Daily Digest

Daily Digest 12/21 - States Brace For Jobless Prog Loss, 7,000 Jailed For Not Paying Fines, Homelessness A Problem In Schools

Wednesday, December 21, 2011, 10:48 AM
  • States brace for loss of extended jobless program
  • Irish rescue program ‘fragile,’ IMF says
  • ECB Invites Euro-Area Banks to Place Orders for Three-Year Cash
  • Moody's says euro crisis danger to UK top-debt grade
  • Finnish govt sees possible recession
  • Outcry as 7,000 jailed this year for not paying fines
  • Hundreds lose 911 service after thieves make off with copper phone lines
  • Europe debt crisis poses risk to U.S. banks: Fed paper
  • Investors Endure Another Disappointing Year
  • Polish Core Inflation Quickens to Fastest in Almost 10 Years
  • Canada Faces Two-Decade High Inflation With Carney on Sidelines
  • Homelessness a problem for many schools
  • UConn trustees OK 17-percent hike in school costs
  • Colleges pay presidents millions while raising tuition
  • Ohio electric bills rise 33 pct. over 5 years
  • Colo. students shoulder bigger share of public college cost
  • French Regulator Head: Keeping AAA Would Be Miracle
  • Food maker General Mills 2nd-quarter net income drops on increased costs and some charges
  • UK rail fares to increase by 5.9% from January
  • Rising coal costs to hit India power projects, says Fitch
  • Vacant Homes Pose Problems
  • Greek debt talks hit trouble as hedge fund walks out
  • Americans Shedding Debt, Led By Mortgages

Our 'What Should I Do?' guide has steps to cook, see & stay warm in times of power outage

Economy

States brace for loss of extended jobless program

The cost of the program has been falling as millions of workers have fallen off the rolls. Many of those workers stopped collecting because they found a job. Others, still jobless, have exhausted all 99 weeks of extended benefits and are now without a paycheck. Since the recession ended, the number of people collecting emergency benefits has fallen steadily, from a peak of 12 million to a just under seven million. But during that period, the unemployment rate fell by just 0.6 percent.

“Although the job market improved slightly, it seems the proportion of people finding jobs compared with the number of claimants exhausting benefits is relatively low,” the economists said.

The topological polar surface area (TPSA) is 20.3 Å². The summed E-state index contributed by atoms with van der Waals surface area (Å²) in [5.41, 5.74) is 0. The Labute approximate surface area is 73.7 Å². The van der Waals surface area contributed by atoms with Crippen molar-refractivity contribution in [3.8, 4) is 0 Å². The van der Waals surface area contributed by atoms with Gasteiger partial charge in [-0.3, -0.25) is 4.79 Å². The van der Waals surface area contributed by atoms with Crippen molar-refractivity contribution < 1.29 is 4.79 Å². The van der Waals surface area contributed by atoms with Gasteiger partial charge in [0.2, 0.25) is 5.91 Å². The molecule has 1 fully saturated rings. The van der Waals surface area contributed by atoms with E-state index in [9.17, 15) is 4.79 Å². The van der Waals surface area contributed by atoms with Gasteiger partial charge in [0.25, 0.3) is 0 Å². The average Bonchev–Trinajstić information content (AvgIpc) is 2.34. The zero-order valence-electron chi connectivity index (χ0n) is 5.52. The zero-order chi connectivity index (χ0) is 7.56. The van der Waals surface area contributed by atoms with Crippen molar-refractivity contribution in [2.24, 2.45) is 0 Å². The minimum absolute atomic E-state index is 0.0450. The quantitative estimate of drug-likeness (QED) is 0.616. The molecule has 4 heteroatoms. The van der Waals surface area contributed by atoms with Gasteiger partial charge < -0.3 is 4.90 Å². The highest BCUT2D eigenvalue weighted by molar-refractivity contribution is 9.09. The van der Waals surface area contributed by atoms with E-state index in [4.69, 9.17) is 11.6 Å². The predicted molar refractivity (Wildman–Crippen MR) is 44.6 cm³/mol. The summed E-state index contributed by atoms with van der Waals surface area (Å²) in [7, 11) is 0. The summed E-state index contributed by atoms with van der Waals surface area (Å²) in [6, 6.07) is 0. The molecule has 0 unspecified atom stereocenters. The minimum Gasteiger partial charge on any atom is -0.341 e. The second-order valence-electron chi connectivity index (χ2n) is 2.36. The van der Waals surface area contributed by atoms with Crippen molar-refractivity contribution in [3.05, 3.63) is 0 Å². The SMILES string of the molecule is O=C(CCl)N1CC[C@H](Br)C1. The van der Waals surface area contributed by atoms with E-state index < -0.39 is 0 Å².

Irish rescue program ‘fragile,’ IMF says

Ireland’s lauded rescue program is at risk of falling off track as a slowing European economy cuts into the country’s exports and sparks concern about the nation’s banking system, the International Monetary Fund reported Tuesday.

While praising Irish officials for meeting budget targets and reviving the Irish economy, the fund said that the country’s program is nevertheless in a “fragile” state. The slowdown in the rest of Europe, particularly in key trading partners such as the United Kingdom, means that economic growth for next year will fall to just 1 percent, half of what was estimated

ECB Invites Euro-Area Banks to Place Orders for Three-Year Cash

The European Central Bank invited euro-area banks to place orders for its first tranche of unlimited three-year loans, an attempt to keep credit flowing to the 17-nation economy during the sovereign debt crisis.

The Frankfurt-based ECB will lend banks as much cash as they want against eligible collateral for 1,134 days at the average of its benchmark rate over the period of the loan. Economists expect banks to ask for 293 billion euros ($383 billion), according to the median of 14 forecasts in a Bloomberg News survey. Bids must be submitted by 9:30 a.m. tomorrow, with results announced around 11:15 a.m. The loans start on Dec. 22.

Moody's says euro crisis danger to UK top-debt grade

The continuing crisis in the euro zone is also posing a threat to Britain's top debt rating as further shocks to the country's economy could derail the government's efforts to balance the budget, ratings agency Moody's said on Tuesday.

Finnish govt sees possible recession

Finland could hit recession early next year, the Finance Ministry said Tuesday, as it slashed forecasts for economic growth in 2012 to 0.4 percent from an earlier predicted 1.8 percent.

Outcry as 7,000 jailed this year for not paying fines (Ireland)

ALMOST 7,000 people have been jailed this year for failing to pay fines -- the highest figure in years.

It comes despite the introduction of new laws aimed at preventing the jailing of fine defaulters. The 6,969 jailed this year represent a 500pc increase on the numbers fined in 2007, with calls being made today on the Justice Minister to show "greater flexibility".